International Law

Failed US-Led Drug War Harms Foreign Judicial Systems, Report Says

Escalating violence in Mexico and Latin America from a failed U.S.-led war on drugs is putting democratic governments and their judicial systems and police forces at risk, says a report by the Latin American Commission on Drugs and Democracy.

Headed by three former Latin American heads of state, the group calls for a new, less-punitive approach to illegal drugs, including the decriminalization of marijuana use, reports the Wall Street Journal.

However, an unnamed senior U.S. official says that recent reports of exponentially increased violence are a sign that the war on drugs is working, the newspaper writes. “We’re taking these guys out. The worst thing you could do is stop now,” the official says.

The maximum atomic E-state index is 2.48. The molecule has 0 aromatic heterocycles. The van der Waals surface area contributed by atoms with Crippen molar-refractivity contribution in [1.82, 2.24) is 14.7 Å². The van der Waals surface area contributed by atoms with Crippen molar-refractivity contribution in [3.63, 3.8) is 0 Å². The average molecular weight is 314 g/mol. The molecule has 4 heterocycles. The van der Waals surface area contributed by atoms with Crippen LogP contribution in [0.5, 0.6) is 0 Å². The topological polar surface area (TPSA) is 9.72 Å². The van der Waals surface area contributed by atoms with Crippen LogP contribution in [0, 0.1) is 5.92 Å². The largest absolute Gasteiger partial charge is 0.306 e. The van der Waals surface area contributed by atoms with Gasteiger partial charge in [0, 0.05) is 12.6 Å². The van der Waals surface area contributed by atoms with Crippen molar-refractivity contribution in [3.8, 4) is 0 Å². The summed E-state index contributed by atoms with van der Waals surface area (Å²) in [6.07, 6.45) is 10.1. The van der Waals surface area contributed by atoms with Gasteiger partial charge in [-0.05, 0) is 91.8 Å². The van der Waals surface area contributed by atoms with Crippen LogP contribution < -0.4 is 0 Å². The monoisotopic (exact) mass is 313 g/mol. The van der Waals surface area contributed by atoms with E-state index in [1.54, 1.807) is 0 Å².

President Barack Obama has not yet appointed a new director of the White House Office of National Drug Control Policy. The former director, John Walters, cites improved security in Colombia and says the U.S. hasn’t lost the war on drugs, the newspaper reports.

Related coverage: “Mexican Drug War Infiltrates All of US” “Former Mexican Drug Czar Got $450K to Keep Traffickers Informed, Authorities Say”

Los Angeles Times: “Phoenix, kidnap-for-ransom capital”

National Public Radio: “Mexico Drug Violence Spurs Worry In U.S.”

Wall Street Journal (opinion, sub. req.): “Drug Gangs Have Mexico on the Ropes”

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